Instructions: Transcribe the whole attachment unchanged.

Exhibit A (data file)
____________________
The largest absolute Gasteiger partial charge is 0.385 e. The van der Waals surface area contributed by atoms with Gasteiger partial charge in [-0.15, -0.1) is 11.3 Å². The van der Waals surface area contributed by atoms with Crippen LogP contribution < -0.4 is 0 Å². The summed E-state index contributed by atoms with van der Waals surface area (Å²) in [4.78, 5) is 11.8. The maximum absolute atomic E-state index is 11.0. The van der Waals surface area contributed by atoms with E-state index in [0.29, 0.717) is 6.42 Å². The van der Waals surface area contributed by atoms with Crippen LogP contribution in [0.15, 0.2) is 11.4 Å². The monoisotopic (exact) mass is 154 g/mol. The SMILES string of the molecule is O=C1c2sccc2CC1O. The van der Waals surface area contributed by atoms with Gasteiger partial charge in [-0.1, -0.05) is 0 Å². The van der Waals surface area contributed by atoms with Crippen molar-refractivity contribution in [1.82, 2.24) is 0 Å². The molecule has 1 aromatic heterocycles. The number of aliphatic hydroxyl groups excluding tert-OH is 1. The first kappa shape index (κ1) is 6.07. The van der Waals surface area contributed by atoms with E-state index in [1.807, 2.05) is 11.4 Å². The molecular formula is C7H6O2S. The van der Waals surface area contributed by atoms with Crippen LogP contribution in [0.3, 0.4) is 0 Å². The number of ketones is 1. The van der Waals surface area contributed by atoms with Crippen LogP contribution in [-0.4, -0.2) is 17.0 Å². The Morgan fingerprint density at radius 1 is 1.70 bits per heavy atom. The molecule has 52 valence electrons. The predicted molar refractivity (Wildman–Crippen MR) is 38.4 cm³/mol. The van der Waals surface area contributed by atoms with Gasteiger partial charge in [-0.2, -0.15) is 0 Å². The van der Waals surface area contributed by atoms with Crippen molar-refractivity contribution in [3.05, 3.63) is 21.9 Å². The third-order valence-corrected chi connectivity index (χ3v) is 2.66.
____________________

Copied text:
The largest absolute Gasteiger partial charge is 0.385 e. The van der Waals surface area contributed by atoms with Gasteiger partial charge in [-0.15, -0.1) is 11.3 Å². The van der Waals surface area contributed by atoms with Crippen LogP contribution < -0.4 is 0 Å². The summed E-state index contributed by atoms with van der Waals surface area (Å²) in [4.78, 5) is 11.8. The maximum absolute atomic E-state index is 11.0. The van der Waals surface area contributed by atoms with E-state index in [0.29, 0.717) is 6.42 Å². The van der Waals surface area contributed by atoms with Crippen LogP contribution in [0.15, 0.2) is 11.4 Å². The monoisotopic (exact) mass is 154 g/mol. The SMILES string of the molecule is O=C1c2sccc2CC1O. The van der Waals surface area contributed by atoms with Gasteiger partial charge in [-0.1, -0.05) is 0 Å². The van der Waals surface area contributed by atoms with Crippen molar-refractivity contribution in [1.82, 2.24) is 0 Å². The molecule has 1 aromatic heterocycles. The number of aliphatic hydroxyl groups excluding tert-OH is 1. The first kappa shape index (κ1) is 6.07. The van der Waals surface area contributed by atoms with E-state index in [1.807, 2.05) is 11.4 Å². The molecular formula is C7H6O2S. The van der Waals surface area contributed by atoms with Crippen LogP contribution in [0.3, 0.4) is 0 Å². The number of ketones is 1. The van der Waals surface area contributed by atoms with Crippen LogP contribution in [-0.4, -0.2) is 17.0 Å². The Morgan fingerprint density at radius 1 is 1.70 bits per heavy atom. The molecule has 52 valence electrons. The predicted molar refractivity (Wildman–Crippen MR) is 38.4 cm³/mol. The van der Waals surface area contributed by atoms with Gasteiger partial charge in [-0.2, -0.15) is 0 Å². The van der Waals surface area contributed by atoms with Crippen molar-refractivity contribution in [3.05, 3.63) is 21.9 Å². The third-order valence-corrected chi connectivity index (χ3v) is 2.66.